The current study found that only CD8 responses against the Gag protein were associated with significantly reduced viral levels and that individuals with responses against several different Gag fragments had even lower viral loads. In contrast, those with stronger responses against other HIV proteins ?including Env, a protein that is the focus of several vaccine studies ?had higher viral levels indicating poorer control of HIV.
In people receiving no antiretroviral treatment, the improved HIV control associated with Gag-specific CD8 response would probably translate into asymptomatic infection for more than a decade, compared with progression to AIDS within two to three years of infection in those with no Gag responses. The reason why patients?particular HLA Class I molecules are linked to different HIV disease outcomes now appears to be related to the number of Gag fragments displayed by different versions of the Class I molecule.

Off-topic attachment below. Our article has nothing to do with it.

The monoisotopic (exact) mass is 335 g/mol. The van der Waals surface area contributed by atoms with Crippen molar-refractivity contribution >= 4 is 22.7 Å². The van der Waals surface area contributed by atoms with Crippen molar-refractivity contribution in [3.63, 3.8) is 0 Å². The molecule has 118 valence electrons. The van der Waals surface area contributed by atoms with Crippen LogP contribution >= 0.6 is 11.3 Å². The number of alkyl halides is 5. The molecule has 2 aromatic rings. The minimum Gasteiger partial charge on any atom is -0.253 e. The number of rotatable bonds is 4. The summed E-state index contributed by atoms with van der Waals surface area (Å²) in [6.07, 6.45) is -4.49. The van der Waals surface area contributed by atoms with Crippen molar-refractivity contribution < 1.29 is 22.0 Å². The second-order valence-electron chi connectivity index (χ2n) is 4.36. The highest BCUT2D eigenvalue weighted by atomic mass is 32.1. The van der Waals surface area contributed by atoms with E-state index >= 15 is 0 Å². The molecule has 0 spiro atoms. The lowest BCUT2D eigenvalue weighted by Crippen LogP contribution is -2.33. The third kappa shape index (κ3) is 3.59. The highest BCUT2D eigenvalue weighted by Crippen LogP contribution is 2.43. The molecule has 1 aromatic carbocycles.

Mechanisms underlying the different effects of the protein-specific immune responses are unknown and require further investigation. The researchers suggest that responses against proteins like Env might be inherently less effective or might only be generated in response to elevated viral loads. Therefore, the findings of this study, which reflect chronic HIV infection, might not apply in situations in which vaccination generates an immune response before infection occurs.
"The possibility that there may be fundamental differences between the impact of Gag and non-Gag CD8 responses on the ability to control HIV has clear relevance to vaccine development," says Goulder, who is an associate professor of Medicine at Harvard Medical School.
Source:Massachusetts General Hospital